Update: On April 1, 2021, the U.S. Supreme Court issued its long-awaited opinion in Facebook v. Duguid, which resolved the circuit split regarding the meaning of “automatic telephone dialing system” under the Telephone Consumer Protection Act. For more details, see our alert.
Update: The Supreme Court on July 9 agreed to take up the issue of what constitutes an “automatic telephone dialing system” under the TCPA. For more details, please see our December 15 alert.
Did the U.S. Supreme Court ruling in Barr v. American Association of Political Consultants wipe out nearly five years of liability under the Telephone Consumer Protection Act (TCPA)? One district court answered yes. Does the TCPA reach text messages? One amicus in Facebook v. Duguid — another case poised for resolution by the Supreme Court — argued no.
Though it remains to be seen whether these novel arguments will gain traction, defendants facing TCPA litigation may want to consider raising them.
District Court: No TCPA Liability for Calls From November 2015 to July 2020
On Sept. 28, 2020, the Eastern District of Louisiana issued a ruling in Creasy v. Charter Communications, Inc., interpreting the U.S. Supreme Court decision in Barr v. American Association of Political Consultants. The reasoning of Creasy, if followed by other courts, could significantly reduce liability for automated calls and text messages made in the last five years.
McGuireWoods previously reported that in Barr, the Supreme Court considered a November 2015 amendment to the TCPA’s automated calling restrictions that permitted automated calls to collect debts owed to or guaranteed by the federal government. The Supreme Court ruled that this amendment unconstitutionally favored debt-collection speech over other speech and severed the amendment from the statute. In Barr, however, the court did not reach a consensus on whether TCPA defendants can be held liable for calls or text messages placed from November 2015 to July 2020 — the time the statute was found to be unconstitutional.
In the plurality opinion authored by Justice Kavanaugh, three Justices took the position that the court’s decision in Barr would not negate the liability of parties who made automated calls while the amendment was operative. Two other Justices disagreed, reasoning that shielding only government-debt collection callers from past liability under an unconstitutional law would endorse the content discrimination the court said it was seeking to eliminate.
In Creasy, Charter Communications argued that the TCPA’s prohibition on autodialed calls was unconstitutional from the time the amendment was enacted (November 2015) to the time the amendment was ruled unconstitutional (July 2020), and thus the court lacked subject matter jurisdiction for the automated calls and texts made within that time frame. The district court agreed, reasoning that “the entirety of the pre-severance version of § 227(b)(1)(A)(iii) is void because it itself was repugnant to the Constitution before the Supreme Court restored it to constitutional health in [Barr].” The district court suggested that this issue may create a new circuit split for the Supreme Court to address in the future.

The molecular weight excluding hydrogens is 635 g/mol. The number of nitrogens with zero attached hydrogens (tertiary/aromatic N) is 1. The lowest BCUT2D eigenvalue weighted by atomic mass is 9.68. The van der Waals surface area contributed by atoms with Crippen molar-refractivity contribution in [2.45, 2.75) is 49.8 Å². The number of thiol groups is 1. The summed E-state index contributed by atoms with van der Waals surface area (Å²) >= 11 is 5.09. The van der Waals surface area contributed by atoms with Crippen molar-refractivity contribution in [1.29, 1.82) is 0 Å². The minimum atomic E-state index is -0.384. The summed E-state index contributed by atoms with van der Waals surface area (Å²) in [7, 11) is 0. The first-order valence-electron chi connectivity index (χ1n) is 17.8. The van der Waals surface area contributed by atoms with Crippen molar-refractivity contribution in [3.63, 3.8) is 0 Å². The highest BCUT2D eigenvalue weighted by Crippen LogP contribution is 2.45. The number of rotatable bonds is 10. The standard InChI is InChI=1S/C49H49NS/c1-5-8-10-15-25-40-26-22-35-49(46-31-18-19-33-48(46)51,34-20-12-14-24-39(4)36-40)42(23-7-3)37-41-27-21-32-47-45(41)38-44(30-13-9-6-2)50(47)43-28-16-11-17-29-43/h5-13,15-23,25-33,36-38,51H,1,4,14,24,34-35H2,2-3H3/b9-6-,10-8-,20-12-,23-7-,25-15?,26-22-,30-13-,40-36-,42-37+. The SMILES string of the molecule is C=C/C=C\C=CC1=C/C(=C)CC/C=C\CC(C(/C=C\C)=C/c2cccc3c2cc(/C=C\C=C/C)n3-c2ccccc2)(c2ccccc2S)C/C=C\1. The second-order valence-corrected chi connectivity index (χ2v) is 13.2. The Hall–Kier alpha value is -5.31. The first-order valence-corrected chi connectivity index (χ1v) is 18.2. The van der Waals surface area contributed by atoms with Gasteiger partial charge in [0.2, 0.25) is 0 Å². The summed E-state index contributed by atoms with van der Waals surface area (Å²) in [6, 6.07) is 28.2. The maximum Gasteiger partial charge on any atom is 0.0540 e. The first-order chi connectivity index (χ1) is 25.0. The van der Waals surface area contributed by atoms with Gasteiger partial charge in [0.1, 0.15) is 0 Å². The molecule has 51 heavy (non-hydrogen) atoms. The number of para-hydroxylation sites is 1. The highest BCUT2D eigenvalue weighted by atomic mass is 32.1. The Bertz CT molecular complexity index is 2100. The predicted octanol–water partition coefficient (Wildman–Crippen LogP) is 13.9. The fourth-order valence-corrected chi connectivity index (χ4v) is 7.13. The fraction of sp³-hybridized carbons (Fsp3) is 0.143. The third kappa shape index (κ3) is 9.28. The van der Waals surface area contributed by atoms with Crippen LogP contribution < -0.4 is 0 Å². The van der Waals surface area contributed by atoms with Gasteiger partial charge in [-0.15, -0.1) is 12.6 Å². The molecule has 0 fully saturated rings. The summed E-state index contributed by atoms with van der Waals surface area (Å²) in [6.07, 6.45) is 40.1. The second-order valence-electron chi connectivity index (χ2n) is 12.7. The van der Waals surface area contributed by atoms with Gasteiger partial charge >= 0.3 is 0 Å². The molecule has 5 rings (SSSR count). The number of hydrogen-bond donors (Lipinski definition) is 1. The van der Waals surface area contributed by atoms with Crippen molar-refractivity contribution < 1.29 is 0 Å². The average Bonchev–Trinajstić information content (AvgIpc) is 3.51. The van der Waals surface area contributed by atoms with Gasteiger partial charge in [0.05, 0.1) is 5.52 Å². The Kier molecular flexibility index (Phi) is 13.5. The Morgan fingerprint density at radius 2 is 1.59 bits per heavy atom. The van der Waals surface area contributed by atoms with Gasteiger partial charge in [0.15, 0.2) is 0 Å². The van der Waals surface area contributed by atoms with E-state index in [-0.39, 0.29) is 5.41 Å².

Facebook v. Duguid Amicus Brief: Text Messages Are Beyond TCPA Reach
As McGuireWoods reported March 20 and July 10, 2020, what constitutes an “automatic telephone dialing system” (ATDS) under the TCPA is the subject of a circuit split that the U.S. Supreme Court has agreed to consider in Facebook v. Duguid. The Supreme Court is set to hear arguments in this matter on Dec. 8, 2020. Recognizing the opportunity to weigh in on what will inform the greater TCPA landscape, amicus briefs have been pouring in to the court.
Of particular note is one from the Washington Legal Foundation, which argues that the scope of the TCPA has been impermissibly expanded by courts not just in how they interpret the term ATDS, but also because the TCPA should not apply to text messages at all. The amicus brief argues that the plain language of the TCPA bans only calls — not texts — and that its subsequent application to text messages is the result of “overreliance on the statute’s purpose and a game of follow the leader” which led “the judiciary to rewrite the TCPA to cover text messages.” The amicus brief points out that the first text message was not sent until nearly a full year after the TCPA was passed, meaning Congress could not have intended to include text messages in the TCPA’s scope.
Though the Supreme Court may not take up this issue in Facebook, it is an argument defendants can certainly consider making in TCPA litigation premised upon text messages.